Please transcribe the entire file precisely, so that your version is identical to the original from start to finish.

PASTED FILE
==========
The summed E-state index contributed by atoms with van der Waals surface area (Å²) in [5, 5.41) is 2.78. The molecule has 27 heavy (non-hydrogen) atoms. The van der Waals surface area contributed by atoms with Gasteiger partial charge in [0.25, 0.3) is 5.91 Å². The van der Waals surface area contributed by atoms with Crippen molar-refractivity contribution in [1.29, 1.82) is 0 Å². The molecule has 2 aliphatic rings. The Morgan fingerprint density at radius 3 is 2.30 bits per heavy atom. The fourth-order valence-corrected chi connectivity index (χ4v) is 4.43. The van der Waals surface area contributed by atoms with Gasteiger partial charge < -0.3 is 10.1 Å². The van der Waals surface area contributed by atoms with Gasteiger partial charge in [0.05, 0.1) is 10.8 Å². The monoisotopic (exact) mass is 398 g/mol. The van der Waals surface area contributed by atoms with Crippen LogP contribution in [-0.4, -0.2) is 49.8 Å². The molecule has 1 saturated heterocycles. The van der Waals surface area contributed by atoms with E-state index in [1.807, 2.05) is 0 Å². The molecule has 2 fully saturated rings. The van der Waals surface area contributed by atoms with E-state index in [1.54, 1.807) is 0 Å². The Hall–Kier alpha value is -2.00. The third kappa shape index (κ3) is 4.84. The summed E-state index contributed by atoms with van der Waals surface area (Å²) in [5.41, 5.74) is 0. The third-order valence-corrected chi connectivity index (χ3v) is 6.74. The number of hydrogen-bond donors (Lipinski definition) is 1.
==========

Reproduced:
The summed E-state index contributed by atoms with van der Waals surface area (Å²) in [5, 5.41) is 2.78. The molecule has 27 heavy (non-hydrogen) atoms. The van der Waals surface area contributed by atoms with Gasteiger partial charge in [0.25, 0.3) is 5.91 Å². The van der Waals surface area contributed by atoms with Crippen molar-refractivity contribution in [1.29, 1.82) is 0 Å². The molecule has 2 aliphatic rings. The Morgan fingerprint density at radius 3 is 2.30 bits per heavy atom. The fourth-order valence-corrected chi connectivity index (χ4v) is 4.43. The van der Waals surface area contributed by atoms with Gasteiger partial charge < -0.3 is 10.1 Å². The van der Waals surface area contributed by atoms with Gasteiger partial charge in [0.05, 0.1) is 10.8 Å². The monoisotopic (exact) mass is 398 g/mol. The van der Waals surface area contributed by atoms with Crippen LogP contribution in [-0.4, -0.2) is 49.8 Å². The molecule has 1 saturated heterocycles. The van der Waals surface area contributed by atoms with E-state index in [1.807, 2.05) is 0 Å². The molecule has 2 fully saturated rings. The van der Waals surface area contributed by atoms with E-state index in [1.54, 1.807) is 0 Å². The Hall–Kier alpha value is -2.00. The third kappa shape index (κ3) is 4.84. The summed E-state index contributed by atoms with van der Waals surface area (Å²) in [5.41, 5.74) is 0. The third-order valence-corrected chi connectivity index (χ3v) is 6.74. The number of hydrogen-bond donors (Lipinski definition) is 1.